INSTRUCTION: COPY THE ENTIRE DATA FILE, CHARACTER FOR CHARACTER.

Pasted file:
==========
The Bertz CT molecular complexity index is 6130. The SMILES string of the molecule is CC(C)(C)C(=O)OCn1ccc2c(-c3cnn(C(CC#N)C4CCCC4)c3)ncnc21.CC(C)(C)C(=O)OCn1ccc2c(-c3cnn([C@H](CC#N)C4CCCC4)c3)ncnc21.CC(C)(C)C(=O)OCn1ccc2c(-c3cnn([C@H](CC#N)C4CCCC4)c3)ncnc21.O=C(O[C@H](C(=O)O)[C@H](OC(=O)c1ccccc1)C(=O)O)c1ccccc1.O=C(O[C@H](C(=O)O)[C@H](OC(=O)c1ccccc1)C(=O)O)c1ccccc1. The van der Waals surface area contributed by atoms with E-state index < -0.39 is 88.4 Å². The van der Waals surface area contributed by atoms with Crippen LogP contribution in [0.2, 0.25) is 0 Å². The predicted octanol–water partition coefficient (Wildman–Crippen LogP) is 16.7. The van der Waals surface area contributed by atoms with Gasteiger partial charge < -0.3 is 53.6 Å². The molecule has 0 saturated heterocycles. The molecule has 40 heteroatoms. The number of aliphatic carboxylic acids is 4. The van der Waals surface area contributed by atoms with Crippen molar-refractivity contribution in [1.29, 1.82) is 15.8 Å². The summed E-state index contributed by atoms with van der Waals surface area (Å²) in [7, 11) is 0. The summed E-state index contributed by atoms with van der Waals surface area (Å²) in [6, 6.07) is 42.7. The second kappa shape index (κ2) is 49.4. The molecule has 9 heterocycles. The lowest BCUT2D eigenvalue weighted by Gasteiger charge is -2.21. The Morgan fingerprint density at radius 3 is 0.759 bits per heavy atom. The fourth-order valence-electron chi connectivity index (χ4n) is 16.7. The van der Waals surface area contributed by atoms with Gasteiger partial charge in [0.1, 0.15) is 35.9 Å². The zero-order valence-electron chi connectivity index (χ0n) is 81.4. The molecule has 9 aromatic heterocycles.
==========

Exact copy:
The Bertz CT molecular complexity index is 6130. The SMILES string of the molecule is CC(C)(C)C(=O)OCn1ccc2c(-c3cnn(C(CC#N)C4CCCC4)c3)ncnc21.CC(C)(C)C(=O)OCn1ccc2c(-c3cnn([C@H](CC#N)C4CCCC4)c3)ncnc21.CC(C)(C)C(=O)OCn1ccc2c(-c3cnn([C@H](CC#N)C4CCCC4)c3)ncnc21.O=C(O[C@H](C(=O)O)[C@H](OC(=O)c1ccccc1)C(=O)O)c1ccccc1.O=C(O[C@H](C(=O)O)[C@H](OC(=O)c1ccccc1)C(=O)O)c1ccccc1. The van der Waals surface area contributed by atoms with E-state index < -0.39 is 88.4 Å². The van der Waals surface area contributed by atoms with Crippen LogP contribution in [0.2, 0.25) is 0 Å². The predicted octanol–water partition coefficient (Wildman–Crippen LogP) is 16.7. The van der Waals surface area contributed by atoms with Gasteiger partial charge < -0.3 is 53.6 Å². The molecule has 0 saturated heterocycles. The molecule has 40 heteroatoms. The number of aliphatic carboxylic acids is 4. The van der Waals surface area contributed by atoms with Crippen molar-refractivity contribution in [1.29, 1.82) is 15.8 Å². The summed E-state index contributed by atoms with van der Waals surface area (Å²) in [7, 11) is 0. The summed E-state index contributed by atoms with van der Waals surface area (Å²) in [6, 6.07) is 42.7. The second kappa shape index (κ2) is 49.4. The molecule has 9 heterocycles. The lowest BCUT2D eigenvalue weighted by Gasteiger charge is -2.21. The Morgan fingerprint density at radius 3 is 0.759 bits per heavy atom. The fourth-order valence-electron chi connectivity index (χ4n) is 16.7. The van der Waals surface area contributed by atoms with Gasteiger partial charge in [0.1, 0.15) is 35.9 Å². The zero-order valence-electron chi connectivity index (χ0n) is 81.4. The molecule has 9 aromatic heterocycles.